5) Other various documents

In all, the list compiling the items of this collection includes 312 entries.


A childhood photograph of painter Maxa Nordau, August 1903. From the Schwadron Collection at the National Library.


There are some particularly interesting items found within the collection. For example, a poem scrawled out in Nordau’s own handwriting:  “To the Anti-Semites” (Den Antisemiten). This poem was published in an 1893 anthology of texts and poems opposing the rising wave of anti-Semitism at the time. Max Nordau’s handwritten manuscript of the poem was mounted on the stationery of the publishing house that published the anthology, and this manuscript is now preserved in the collection. In his poem, Nordau compares a rotten barrel that spoils wine by turning it into vinegar, to a poisoned soul that turns Christian love into hate. In the poem’s second verse, the author appeals to the reader to remember Jesus (forgotten in the heat of Pagan anger towards Jews) and calls for forgiveness towards Christians with the words, “You know not what you do”.


“To the Anti-Semites” (Den Antisemiten) by Max Nordau


The cover of the anthology

Another interesting item in the collection is a letter from Nahum Sokolow to Max Nordau, written in London in December of 1915. The letter indicates that there were stark differences of opinion between the two Zionist leaders on a number of topics. Sokolow proposed not to discuss their philosophical deviations through letters, but rather in face-to-face conversations when he arrived to visit Nordau (who was then living in Madrid).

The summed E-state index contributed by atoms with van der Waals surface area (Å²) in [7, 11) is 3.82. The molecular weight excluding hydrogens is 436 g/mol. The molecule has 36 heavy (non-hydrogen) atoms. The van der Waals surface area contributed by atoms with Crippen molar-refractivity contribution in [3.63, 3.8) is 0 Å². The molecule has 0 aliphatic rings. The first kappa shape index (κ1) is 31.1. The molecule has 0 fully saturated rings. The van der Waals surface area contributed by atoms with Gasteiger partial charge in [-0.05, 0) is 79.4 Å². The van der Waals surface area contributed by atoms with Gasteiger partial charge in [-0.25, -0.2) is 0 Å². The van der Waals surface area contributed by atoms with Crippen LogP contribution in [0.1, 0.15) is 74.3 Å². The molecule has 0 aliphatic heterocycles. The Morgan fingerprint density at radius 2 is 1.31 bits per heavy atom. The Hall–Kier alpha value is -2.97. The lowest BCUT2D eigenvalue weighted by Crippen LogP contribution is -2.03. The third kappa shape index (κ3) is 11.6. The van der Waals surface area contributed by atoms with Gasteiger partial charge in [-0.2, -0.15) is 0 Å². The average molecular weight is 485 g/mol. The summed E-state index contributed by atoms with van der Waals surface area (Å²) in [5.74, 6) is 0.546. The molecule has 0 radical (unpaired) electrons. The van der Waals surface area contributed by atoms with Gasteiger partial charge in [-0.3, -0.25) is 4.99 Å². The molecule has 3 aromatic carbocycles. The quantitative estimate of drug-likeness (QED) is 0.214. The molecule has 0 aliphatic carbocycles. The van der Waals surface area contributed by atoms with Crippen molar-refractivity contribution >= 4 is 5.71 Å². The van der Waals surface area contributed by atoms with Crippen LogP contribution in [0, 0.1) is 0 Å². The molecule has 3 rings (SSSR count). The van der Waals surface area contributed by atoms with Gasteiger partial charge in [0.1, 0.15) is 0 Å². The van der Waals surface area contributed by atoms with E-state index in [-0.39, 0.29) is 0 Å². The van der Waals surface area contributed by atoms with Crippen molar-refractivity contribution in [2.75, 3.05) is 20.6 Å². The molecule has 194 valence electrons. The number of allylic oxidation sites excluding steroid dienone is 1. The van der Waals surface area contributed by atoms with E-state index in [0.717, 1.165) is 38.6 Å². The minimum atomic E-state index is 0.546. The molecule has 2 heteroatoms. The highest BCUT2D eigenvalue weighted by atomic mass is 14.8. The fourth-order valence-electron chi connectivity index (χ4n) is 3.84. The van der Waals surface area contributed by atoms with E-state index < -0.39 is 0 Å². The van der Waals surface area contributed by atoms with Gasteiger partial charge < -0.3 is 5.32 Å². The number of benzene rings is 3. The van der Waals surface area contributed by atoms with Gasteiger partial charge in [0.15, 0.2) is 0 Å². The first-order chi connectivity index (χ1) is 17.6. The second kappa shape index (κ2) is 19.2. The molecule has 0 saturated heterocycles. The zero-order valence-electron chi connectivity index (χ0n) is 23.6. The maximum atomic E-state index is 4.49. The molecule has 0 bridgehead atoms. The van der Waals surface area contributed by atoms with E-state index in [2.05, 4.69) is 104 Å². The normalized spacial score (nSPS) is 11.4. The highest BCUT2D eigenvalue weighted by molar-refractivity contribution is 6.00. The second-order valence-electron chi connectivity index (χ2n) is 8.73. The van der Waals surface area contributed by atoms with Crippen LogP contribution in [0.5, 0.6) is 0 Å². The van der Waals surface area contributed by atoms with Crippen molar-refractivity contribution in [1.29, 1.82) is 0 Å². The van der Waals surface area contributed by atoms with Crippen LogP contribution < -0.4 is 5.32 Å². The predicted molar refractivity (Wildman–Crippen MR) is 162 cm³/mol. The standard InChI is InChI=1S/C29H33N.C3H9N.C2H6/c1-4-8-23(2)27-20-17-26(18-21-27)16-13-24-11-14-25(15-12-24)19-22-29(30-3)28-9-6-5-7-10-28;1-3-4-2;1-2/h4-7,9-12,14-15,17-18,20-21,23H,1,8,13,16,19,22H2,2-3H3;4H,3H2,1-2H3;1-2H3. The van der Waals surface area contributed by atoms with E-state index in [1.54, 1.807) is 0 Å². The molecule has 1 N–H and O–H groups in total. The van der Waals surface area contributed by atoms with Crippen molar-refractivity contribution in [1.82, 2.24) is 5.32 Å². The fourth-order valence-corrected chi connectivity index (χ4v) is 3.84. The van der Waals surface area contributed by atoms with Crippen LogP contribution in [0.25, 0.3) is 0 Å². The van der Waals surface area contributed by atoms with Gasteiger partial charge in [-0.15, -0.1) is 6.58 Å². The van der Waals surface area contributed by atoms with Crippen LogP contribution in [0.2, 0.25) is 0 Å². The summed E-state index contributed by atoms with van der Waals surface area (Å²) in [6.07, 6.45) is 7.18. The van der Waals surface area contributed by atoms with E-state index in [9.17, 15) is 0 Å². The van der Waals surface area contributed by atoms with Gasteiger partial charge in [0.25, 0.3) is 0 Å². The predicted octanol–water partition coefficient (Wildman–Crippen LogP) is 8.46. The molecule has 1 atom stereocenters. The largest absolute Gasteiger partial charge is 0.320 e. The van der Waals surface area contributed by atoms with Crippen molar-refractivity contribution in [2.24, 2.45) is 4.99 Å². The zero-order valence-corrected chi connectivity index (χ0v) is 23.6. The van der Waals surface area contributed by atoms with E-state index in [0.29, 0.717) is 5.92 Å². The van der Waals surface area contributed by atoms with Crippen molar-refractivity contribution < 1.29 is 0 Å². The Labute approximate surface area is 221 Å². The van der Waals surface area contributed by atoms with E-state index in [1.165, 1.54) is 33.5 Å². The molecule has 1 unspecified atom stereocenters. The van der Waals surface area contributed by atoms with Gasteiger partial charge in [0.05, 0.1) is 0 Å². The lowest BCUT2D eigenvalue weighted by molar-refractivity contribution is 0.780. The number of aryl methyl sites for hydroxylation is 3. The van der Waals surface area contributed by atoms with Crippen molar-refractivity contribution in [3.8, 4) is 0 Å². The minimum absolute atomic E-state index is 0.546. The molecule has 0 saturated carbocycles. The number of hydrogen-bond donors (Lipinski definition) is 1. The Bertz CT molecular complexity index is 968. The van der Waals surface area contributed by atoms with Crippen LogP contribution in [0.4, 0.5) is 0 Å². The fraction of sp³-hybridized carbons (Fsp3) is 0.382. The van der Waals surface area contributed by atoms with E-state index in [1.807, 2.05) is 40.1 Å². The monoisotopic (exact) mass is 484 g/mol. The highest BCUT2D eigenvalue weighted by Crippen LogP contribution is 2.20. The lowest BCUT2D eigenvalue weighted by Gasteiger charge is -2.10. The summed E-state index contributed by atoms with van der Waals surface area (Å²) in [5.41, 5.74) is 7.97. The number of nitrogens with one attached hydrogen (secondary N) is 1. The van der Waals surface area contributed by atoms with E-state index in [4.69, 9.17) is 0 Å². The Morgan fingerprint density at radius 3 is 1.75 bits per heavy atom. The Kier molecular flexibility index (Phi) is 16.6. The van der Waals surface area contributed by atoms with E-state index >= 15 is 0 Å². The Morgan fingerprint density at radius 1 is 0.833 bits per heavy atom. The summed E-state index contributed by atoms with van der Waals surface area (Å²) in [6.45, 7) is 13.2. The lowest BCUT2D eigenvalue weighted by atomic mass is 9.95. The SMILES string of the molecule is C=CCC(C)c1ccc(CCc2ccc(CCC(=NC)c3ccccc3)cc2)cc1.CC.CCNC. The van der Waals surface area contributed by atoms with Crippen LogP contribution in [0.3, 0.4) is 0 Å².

Nahum Sokolow’s letter to Max Nordau


Two previously unknown letters from Vladimir Jabotinsky to Max’s daughter, Maxa Nordau, were also unearthed in the collection. Written in 1930, the latter of the two letters offers congratulations on the birth of Maxa’s daughter, Claudy. In the letter he also made sure to add well-wishes for the New Year. The letter is quite linguistically unique, as the author switches freely between two languages- English and French.


Ze’ev Jabotinsky’s letter to Maxa Nordau

Among the Nordau family’s internal correspondence is a large collection of hundreds of letters written by Anna Nordau to her daughters between 1914 and 1918. In these letters Anna, originally an opera singer from a Danish Protestant family, reported to her daughters from her previous marriage who were still living in Paris, about her life with Max in the Spanish capital. In most of the letters, she wrote about everyday goings-on. Here and there she boasted about hosting important guests at the Nordau house. Among them were South-American government ministers, as well as the Jerusalem-born orientalist Avraham Shalom Yehuda, a close friend of Max’s.

One of the most interesting items in the Nordau collection is a ledger, kept by Anna Nordau, listing daily expenses, important Nordau events (such as visits and travel) and letters received and sent daily. Between 1907 and 1925, 12,000 incoming letters and 10,000 outgoing letters were recorded in the 406 pages of the ledger. This vast amount of correspondence entering and leaving the Nordau residence impressively illustrates Max Nordau’s central role in the Jewish-Zionist community and, beyond that, his importance as a famous writer and journalist of his time.


A page from the ledger